Scientists discover four butterfly species in new habitat in Chhattisgarh

The purpose of the study was aimed to assess the less exploited status of forests and habitats in Jashpur.

Published: 12th October 2019 06:01 PM  |   Last Updated: 12th October 2019 06:54 PM   |  A+A-

The butterflies—Indigo Flash, Common Onyx, Small Cupid and Yamfly led to the discovery of the unexplored ‘range extension.’ (Photo | EPS)

Express News Service

RAIPUR: Scientists have found four butterfly species -- which were earlier confined to two global biodiversity hotspots in the Western Ghats and Himalayan Region -- in Jashpur district, north-east of Chhattisgarh. 

The butterflies -- Indigo Flash, Common Onyx, Small Cupid and Yamfly -- led to the discovery of the unexplored ‘range extension’ that emerges as the notable connecting link between the two key biodiversity terrain of the world.

“Jashpur region in Chhattisgarh with reported species of butterflies offer live evidence of wonderful landscape connectivity. The range extension of these species earlier known to be endemic and restricted to either in the Himalayan region or the Western Ghats or even both. The discovery of such a butterfly population clearly suggests their range extension through Chhattisgarh-Chota Nagpur plateau. Such observations are critical and crucial to conserve the small habitats to ensure the huge link supporting the landscape connectivity is not broken”, said Anupam Singh Sisodia, a scientist and lepidopterologist (doing scientific study of butterflies and moths).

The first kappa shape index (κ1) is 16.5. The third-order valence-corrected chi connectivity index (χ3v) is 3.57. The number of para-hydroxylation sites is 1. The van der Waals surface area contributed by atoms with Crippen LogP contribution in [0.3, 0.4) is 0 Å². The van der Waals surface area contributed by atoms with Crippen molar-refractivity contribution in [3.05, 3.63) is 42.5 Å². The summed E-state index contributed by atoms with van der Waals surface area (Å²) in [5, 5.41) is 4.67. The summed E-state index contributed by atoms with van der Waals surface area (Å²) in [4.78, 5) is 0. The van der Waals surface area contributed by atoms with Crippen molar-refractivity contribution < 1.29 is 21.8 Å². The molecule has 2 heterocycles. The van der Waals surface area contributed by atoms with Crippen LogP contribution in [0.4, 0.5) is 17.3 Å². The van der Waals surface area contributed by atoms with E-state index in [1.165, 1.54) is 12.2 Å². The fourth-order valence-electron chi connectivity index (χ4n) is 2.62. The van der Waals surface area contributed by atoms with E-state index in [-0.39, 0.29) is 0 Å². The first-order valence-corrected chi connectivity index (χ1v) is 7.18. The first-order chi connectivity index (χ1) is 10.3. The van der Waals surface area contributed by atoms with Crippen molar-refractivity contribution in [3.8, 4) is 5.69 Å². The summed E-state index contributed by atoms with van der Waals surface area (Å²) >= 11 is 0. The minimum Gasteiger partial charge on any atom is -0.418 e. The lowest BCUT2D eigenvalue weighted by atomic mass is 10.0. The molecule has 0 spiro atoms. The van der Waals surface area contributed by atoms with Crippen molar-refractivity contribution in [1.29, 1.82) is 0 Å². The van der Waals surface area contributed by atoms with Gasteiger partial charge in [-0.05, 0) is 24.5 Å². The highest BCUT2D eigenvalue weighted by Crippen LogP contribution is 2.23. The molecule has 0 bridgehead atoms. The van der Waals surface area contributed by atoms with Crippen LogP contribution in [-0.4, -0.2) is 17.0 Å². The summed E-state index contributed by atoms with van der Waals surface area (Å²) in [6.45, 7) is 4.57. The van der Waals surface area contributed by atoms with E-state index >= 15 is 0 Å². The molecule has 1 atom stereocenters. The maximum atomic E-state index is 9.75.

The butterflies -- Indigo Flash, Common Onyx, Small Cupid. (Photo| EPS)

The purpose of the study was aimed to assess the less exploited status of forests and habitats in Jashpur. When butterfly species are found in the ecosystem, it equally indicates about the micro-habitats existing therein. 

“Chhattisgarh area has not been surveyed well. We don’t know whether these range extensions were studied or reported earlier. But such significant finding tells us what’s going on and where, since the butterflies are a bio-indicator organism. Now you can protect what you know about”, said Peter Smetacek, the Butterfly Man of India and founder of the Butterfly Research Centre in Uttarakhand, which houses the fourth largest reference collection of butterflies and moths in India.

“The survey findings, which resulted in documentation of around 80 species, was not intended to save particular species of butterfly but to create baseline data and develop evidence-based ‘habitat’ conservation plan”, said Nilesh Kumar Kshirsagar, Jashpur collector and a nature lover, underlining Jashpur as key habitat with intricate relationship between the forest and the occupants in the ecosystem. 

Jashpur has a moist deciduous forest. The information on the baseline data helps in creating policies which translate into overall habitat conservation not specific species preservation. The protection of the habitat will take care of inhabiting insects, birds and other animals.

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